In this paper, we consider women's illness experiences, above and beyond the presence of clinically identifiable disease. In Northeast Thailand, epidemiological data suggest that the prevalence of major women's reproductive tract infections is relatively low and not a cause for significant public health attention. Conversely, we found that self-reported rates of gynecological complaints are high and a significant women's health concern in rural Northeast villages. Women's embodied experiences and interpretations of these complaints affect their lives dramatically. Moreover, women's responses to gynecological problems (regardless of diagnosed morbidity) constitute an important health issue in their own right. In this regard, we document the dangers of women's self-treatment practices that rely largely on small doses of medically inappropriate antibiotics, the manner in which family life and sexual relations are disrupted by fears that gynecological problems will progress to cervical cancer, health care seeking patterns and expectations from health staff, and most importantly, how women's concerns about the seriousness of recurrent ailments result in substantial suffering. This study demonstrates why attention to women's own health concerns is as important to address in health programs as rates of disease, and why common gynecological problems and work-related complaints are important to take seriously rather than dismiss as psychological or routine and expected. We argue that there is a strong need to conduct ethnographic research on women's health problems as a complement to, and not merely a support for, epidemiological research. An evidence-based approach to health policy needs to be accompanied by a more humanistic approach to understanding health care needs.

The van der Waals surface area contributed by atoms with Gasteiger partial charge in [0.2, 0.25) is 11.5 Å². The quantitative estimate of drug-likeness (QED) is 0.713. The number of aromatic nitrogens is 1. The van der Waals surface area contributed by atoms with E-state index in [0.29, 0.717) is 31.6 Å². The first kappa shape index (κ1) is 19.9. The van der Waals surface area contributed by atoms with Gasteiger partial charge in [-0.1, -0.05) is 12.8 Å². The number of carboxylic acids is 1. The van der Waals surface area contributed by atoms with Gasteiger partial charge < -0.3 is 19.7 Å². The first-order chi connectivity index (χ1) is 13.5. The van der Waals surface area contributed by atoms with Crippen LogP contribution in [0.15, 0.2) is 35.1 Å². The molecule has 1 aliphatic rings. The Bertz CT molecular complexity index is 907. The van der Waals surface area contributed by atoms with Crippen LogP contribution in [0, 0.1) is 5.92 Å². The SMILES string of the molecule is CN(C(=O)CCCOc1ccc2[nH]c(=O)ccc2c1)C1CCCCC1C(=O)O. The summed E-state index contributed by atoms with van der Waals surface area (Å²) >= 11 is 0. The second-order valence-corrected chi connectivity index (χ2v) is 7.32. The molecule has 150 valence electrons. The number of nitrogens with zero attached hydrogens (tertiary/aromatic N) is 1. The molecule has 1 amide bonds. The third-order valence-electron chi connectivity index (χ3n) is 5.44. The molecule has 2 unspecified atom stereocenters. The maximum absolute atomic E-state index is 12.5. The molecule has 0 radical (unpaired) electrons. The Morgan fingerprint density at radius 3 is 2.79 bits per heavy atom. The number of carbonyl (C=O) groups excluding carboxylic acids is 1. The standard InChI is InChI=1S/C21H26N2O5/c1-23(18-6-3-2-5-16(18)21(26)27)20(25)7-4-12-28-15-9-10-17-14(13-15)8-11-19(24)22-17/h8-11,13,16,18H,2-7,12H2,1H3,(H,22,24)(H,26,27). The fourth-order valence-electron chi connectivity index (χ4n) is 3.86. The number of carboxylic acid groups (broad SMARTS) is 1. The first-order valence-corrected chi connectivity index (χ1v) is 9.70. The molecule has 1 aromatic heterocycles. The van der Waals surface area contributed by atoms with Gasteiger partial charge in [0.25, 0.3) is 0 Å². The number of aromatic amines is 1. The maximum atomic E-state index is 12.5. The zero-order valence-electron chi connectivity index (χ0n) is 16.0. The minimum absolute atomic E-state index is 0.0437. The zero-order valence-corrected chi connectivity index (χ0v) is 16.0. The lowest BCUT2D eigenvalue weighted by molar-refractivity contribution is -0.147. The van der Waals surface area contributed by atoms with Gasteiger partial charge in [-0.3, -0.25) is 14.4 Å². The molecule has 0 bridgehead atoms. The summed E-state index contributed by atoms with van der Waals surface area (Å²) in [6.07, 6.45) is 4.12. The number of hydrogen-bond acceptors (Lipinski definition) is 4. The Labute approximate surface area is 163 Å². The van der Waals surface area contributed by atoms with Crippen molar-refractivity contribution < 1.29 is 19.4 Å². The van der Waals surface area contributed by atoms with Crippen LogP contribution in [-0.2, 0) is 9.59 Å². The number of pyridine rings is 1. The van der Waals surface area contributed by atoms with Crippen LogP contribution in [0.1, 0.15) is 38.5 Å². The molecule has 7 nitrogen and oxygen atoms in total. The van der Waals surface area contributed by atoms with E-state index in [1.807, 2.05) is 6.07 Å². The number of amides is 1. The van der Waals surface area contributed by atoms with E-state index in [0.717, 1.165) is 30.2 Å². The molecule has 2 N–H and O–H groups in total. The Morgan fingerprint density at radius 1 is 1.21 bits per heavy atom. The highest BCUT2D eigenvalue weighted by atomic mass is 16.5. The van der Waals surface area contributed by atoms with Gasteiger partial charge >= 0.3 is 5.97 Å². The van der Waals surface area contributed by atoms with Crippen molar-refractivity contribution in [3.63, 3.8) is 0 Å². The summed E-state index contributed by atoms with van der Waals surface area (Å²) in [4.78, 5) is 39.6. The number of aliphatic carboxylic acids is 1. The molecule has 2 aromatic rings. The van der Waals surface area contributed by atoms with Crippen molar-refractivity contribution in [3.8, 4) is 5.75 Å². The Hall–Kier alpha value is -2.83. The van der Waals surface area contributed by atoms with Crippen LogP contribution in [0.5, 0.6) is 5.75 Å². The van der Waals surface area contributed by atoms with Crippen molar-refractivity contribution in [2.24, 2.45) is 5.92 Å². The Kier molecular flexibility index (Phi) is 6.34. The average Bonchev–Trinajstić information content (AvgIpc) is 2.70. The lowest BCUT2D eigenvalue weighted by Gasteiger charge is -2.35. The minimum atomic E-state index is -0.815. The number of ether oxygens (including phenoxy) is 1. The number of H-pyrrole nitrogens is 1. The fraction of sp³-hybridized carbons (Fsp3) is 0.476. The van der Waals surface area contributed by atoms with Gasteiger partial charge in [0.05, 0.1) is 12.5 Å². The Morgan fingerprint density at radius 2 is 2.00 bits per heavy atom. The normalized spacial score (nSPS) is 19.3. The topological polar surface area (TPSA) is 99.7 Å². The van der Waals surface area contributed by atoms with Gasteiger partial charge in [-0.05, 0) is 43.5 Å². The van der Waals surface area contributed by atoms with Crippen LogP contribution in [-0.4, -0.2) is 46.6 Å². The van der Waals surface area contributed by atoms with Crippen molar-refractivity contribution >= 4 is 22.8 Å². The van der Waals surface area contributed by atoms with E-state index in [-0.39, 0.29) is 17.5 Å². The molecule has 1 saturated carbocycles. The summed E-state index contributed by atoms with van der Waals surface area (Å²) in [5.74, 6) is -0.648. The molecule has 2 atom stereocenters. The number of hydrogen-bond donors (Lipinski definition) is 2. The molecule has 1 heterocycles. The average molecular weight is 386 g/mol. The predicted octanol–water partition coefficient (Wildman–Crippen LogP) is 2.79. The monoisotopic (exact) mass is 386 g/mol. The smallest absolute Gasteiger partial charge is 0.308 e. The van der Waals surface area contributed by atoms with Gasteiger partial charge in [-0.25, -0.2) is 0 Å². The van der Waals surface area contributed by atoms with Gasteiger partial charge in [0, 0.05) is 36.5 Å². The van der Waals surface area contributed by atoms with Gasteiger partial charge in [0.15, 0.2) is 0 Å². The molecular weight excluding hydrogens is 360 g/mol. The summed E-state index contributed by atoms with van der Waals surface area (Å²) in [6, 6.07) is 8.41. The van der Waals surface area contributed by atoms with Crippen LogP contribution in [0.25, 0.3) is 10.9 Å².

- Reproductive health
- Women's health
ASJC Scopus subject areas
- Health(social science)
- History and Philosophy of Science